I used well water at all my homes in Thailand. Occasional probs during rainy or very dry seasons, but otherwise, it was great. Also used it for cooking, coffee and brushing my teeth. Think it helped build up my immune system. I now use a jug with a Brita water filter to drink Canadian city tap water, mostly because of the heavy use of chlorine. Bottled water -- I only drank Minere; the rest tasted weird.

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    Quote Originally Posted by DrAndy
    Dalton had the right approach, do a water test before making any expensive commitment
    Doing a water test will not guarentee your well water may not become polluted and unusable in the future. It may just prove to be okay at the initial test but things change. For me I'd go for a charcoal filtered system, which are available for domestic use. You can buy water testing kits on the Internet instead of paying someone to do it. You can then do it as and when you need to.

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    In most cities there are a department for water-supply, they can do a test there for a small fee or maybe free if you are a nice guy
    Knowing what you need to remove from the water is benefit where you decide what kind of filtration you need. But whit chemicals in the water, you might not be able to avoid chlorine, but get the water tested before jumping to conclusions.
    The best argument against democracy is a five-minute conversation with the average voter.

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    If you are using water from a well, most of the wells in Thailand have heavy metals & calcium.
    If the water that you are using leaves brown stains in the bath room.
    Then you need to filter the water, using a water softener.
    With Resin or Burm.
    The filter with Resin you have to regenerate with salt every time backwash.
    The filter with Burm regeneration is not required.
    If you would like clean water you use 1 sand filter 2 Burm filter 3 carbon or Anthrasit which is a good filter media then 4 Membrane filter which filter down to .02 micron.
    They say that you can then drink the water. I would only drink bottle water.

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    Pesticide runoff will end up in your well for sure.
    I wouldn't be confidant of even the most expensive water filter stopping the poisons getting through. Bottled water or rain water for drinking and cooking is cheap and easily available. Up to you.

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    up to me indeed!

    I will get the water tested, eventually. In the meantime, we will drink bottled water. I am sure that coffee and tea taste better with pesticide

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    ^ The human stomac are pretty tough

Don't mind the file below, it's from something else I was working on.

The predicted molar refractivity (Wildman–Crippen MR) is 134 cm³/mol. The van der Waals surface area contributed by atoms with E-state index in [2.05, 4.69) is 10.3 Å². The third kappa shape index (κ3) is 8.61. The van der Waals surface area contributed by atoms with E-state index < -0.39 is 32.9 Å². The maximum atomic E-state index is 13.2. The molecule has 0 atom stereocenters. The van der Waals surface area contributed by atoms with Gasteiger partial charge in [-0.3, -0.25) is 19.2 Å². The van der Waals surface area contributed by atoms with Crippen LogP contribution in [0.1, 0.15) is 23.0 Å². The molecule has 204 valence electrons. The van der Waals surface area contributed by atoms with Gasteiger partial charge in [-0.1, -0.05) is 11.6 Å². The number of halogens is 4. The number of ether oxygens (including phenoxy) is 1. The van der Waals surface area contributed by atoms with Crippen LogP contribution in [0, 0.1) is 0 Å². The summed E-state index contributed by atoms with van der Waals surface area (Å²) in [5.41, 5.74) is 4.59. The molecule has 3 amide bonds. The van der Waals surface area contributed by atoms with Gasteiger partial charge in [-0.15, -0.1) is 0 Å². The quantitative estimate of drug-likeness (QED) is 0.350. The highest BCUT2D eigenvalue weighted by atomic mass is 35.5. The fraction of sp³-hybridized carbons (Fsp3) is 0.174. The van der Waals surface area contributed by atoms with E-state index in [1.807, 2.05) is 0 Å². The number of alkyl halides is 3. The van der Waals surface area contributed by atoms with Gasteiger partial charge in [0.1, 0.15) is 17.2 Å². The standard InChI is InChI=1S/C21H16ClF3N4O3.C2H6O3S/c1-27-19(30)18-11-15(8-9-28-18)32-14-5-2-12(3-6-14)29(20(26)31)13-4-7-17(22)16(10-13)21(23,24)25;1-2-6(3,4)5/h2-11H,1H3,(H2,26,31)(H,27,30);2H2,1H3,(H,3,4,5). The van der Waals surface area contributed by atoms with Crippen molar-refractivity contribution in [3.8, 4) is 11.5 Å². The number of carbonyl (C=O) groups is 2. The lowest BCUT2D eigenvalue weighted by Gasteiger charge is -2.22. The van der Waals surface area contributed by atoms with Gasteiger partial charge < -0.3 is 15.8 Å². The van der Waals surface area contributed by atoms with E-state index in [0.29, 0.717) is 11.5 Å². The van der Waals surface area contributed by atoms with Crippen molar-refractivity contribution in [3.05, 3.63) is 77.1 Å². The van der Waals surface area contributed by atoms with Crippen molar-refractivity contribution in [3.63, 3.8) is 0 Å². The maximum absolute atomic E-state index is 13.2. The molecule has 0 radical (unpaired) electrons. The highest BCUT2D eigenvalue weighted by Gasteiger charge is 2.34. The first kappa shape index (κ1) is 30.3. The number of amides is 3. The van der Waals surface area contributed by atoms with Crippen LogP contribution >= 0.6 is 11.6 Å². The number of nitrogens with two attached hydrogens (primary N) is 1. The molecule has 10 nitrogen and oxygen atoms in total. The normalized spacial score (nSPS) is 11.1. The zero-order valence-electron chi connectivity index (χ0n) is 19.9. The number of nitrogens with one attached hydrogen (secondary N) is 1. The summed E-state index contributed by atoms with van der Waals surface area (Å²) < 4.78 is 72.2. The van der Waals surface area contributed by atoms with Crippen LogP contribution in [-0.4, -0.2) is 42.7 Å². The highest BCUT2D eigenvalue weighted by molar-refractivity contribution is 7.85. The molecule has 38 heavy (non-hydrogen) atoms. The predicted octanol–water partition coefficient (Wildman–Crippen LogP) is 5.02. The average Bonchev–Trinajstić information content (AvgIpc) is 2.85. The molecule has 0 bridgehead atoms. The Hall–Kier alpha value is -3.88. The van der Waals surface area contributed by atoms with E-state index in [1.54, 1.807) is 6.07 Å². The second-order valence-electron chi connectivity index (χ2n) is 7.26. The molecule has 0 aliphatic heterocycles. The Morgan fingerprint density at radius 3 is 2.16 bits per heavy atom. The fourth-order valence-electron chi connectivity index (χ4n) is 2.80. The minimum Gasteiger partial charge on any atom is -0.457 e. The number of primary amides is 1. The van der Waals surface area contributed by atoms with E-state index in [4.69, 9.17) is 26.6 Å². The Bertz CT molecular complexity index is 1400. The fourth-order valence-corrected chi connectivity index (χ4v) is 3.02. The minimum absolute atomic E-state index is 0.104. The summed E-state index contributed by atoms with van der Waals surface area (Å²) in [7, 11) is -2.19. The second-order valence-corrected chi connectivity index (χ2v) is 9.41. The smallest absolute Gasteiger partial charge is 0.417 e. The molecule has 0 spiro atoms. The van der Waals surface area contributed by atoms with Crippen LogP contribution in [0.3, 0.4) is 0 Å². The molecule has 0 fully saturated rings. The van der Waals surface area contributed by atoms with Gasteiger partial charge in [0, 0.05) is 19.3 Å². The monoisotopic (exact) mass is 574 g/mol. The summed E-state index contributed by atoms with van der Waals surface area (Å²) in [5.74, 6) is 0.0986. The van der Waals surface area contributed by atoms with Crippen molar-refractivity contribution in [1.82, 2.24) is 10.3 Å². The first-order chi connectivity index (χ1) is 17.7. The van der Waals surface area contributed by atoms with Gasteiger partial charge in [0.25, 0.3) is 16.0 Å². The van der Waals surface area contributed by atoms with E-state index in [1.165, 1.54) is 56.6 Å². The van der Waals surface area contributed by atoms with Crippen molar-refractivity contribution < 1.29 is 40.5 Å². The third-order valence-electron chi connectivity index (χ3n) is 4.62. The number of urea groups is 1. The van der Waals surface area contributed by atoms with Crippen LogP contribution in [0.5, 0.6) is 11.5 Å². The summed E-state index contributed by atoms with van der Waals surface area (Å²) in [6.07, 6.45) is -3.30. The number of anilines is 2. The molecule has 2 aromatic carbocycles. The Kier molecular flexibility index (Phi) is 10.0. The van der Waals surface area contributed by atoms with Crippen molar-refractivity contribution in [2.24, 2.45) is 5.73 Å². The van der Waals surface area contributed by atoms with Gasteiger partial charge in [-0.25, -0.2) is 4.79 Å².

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    We have dwell water for general purpose and rain-water for cooking and drinking.
    The only prob so far was a dead rat in one of the tanks - gave me the shits for a few days.

    What's all the talk about micron filters?
    The solids settle on the bottom of the tank, the outlet is 2' above ground.
    Is this not enough?

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    How thick was the rat?

    Did it block the outlet or was it a bloated floater?

    (BTW, did you grill it or fry it?)

    Welcome back Stroller.

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    What's all the talk about micron filters?
    The solids settle on the bottom of the tank, the outlet is 2' above ground.
    Is this not enough?[/quote]


    Membrane filter which filter down to .02 micron.
    Micron is the size it will filter down to.
    If you look at the diameter of a strand of hair is about 10 micron then .02 micron is very fine.

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    Quote Originally Posted by DrAndy View Post
    up to me indeed!

    I will get the water tested, eventually. In the meantime, we will drink bottled water. I am sure that coffee and tea taste better with pesticide
    Probably best to get the well water tested at regular intervals throughout the year if you have any intentions of drinking it in the future. Reason being that wells generally tap into the shallow aquifer which is simply local run off traveling slowly like an underground river over impervious clay or rock. So, if the farmers spray their crops mostly in say May, the most polluted water may not reach you until say September.

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    we are talking about the possibility of pesticides and nitrates getting into the ground water, Ratchaburi

    these can be bad for your health in the long term

    mind you, in the long term, we all tend to die

    and Panda. true but I will have to see what the first tests are like

    the soil here is mainly river clay, so is pretty impervious to drop down from the fields

    therre are weak points in it though where water can seep

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    Quote Originally Posted by Texpat View Post
    How thick was the rat?

    Did it block the outlet or was it a bloated floater?

    (BTW, did you grill it or fry it?)

    Welcome back Stroller.
    It was a sinker, at an advanced stage of decomposing when I took the initiative to inspect the tank, as my morning cuppa was tasting weirder every day and the tap water starting to smell.

    Reason the rat got in was the 'improved' design for the piping system I insisted on. Usually there are good reasons the Thais do stuff the way they do, even if they cannot explain the rational for it.

    Oh well, we live and learn...

    Anyway, collecting rain water is a feasible solution for drinking water out in the sticks, I wouldn't rely on well-water for which there are more possibilities for chemical and biological pollution.

    Quote Originally Posted by Ratchaburi
    Membrane filter which filter down to .02 micron.
    Micron is the size it will filter down to.
    If you look at the diameter of a strand of hair is about 10 micron then .02 micron is very fine.
    Ah, ok, thanks.
    But what's the purpose of this? Does it filter certain 'life-forms' out or what?